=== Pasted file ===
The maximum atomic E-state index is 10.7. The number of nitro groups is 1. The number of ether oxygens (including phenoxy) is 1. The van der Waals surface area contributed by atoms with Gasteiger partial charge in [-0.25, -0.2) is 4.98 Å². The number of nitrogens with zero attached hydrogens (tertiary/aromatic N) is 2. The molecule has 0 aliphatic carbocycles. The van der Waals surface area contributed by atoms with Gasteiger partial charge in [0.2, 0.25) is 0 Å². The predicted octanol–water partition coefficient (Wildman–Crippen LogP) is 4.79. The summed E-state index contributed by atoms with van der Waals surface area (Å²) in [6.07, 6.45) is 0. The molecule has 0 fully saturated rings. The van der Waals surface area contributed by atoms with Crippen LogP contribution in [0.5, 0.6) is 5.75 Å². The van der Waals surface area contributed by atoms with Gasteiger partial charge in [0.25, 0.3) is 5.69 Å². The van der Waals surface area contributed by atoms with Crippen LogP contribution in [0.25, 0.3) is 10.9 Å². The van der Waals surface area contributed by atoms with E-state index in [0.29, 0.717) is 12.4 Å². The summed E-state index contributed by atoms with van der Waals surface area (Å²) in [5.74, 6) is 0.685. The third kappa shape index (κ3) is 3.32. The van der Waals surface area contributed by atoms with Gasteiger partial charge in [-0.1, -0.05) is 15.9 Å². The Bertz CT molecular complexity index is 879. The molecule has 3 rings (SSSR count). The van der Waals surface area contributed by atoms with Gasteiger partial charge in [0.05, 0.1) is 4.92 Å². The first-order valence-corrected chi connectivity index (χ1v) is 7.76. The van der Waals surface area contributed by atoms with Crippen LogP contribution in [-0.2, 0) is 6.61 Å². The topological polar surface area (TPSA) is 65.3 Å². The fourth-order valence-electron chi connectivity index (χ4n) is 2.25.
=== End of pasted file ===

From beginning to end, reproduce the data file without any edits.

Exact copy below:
The maximum atomic E-state index is 10.7. The number of nitro groups is 1. The number of ether oxygens (including phenoxy) is 1. The van der Waals surface area contributed by atoms with Gasteiger partial charge in [-0.25, -0.2) is 4.98 Å². The number of nitrogens with zero attached hydrogens (tertiary/aromatic N) is 2. The molecule has 0 aliphatic carbocycles. The van der Waals surface area contributed by atoms with Gasteiger partial charge in [0.2, 0.25) is 0 Å². The predicted octanol–water partition coefficient (Wildman–Crippen LogP) is 4.79. The summed E-state index contributed by atoms with van der Waals surface area (Å²) in [6.07, 6.45) is 0. The molecule has 0 fully saturated rings. The van der Waals surface area contributed by atoms with Crippen LogP contribution in [0.5, 0.6) is 5.75 Å². The van der Waals surface area contributed by atoms with Gasteiger partial charge in [0.25, 0.3) is 5.69 Å². The van der Waals surface area contributed by atoms with Crippen LogP contribution in [0.25, 0.3) is 10.9 Å². The van der Waals surface area contributed by atoms with E-state index in [0.29, 0.717) is 12.4 Å². The summed E-state index contributed by atoms with van der Waals surface area (Å²) in [5.74, 6) is 0.685. The third kappa shape index (κ3) is 3.32. The van der Waals surface area contributed by atoms with Gasteiger partial charge in [-0.1, -0.05) is 15.9 Å². The Bertz CT molecular complexity index is 879. The molecule has 3 rings (SSSR count). The van der Waals surface area contributed by atoms with Gasteiger partial charge in [0.05, 0.1) is 4.92 Å². The first-order valence-corrected chi connectivity index (χ1v) is 7.76. The van der Waals surface area contributed by atoms with Crippen LogP contribution in [-0.2, 0) is 6.61 Å². The topological polar surface area (TPSA) is 65.3 Å². The fourth-order valence-electron chi connectivity index (χ4n) is 2.25.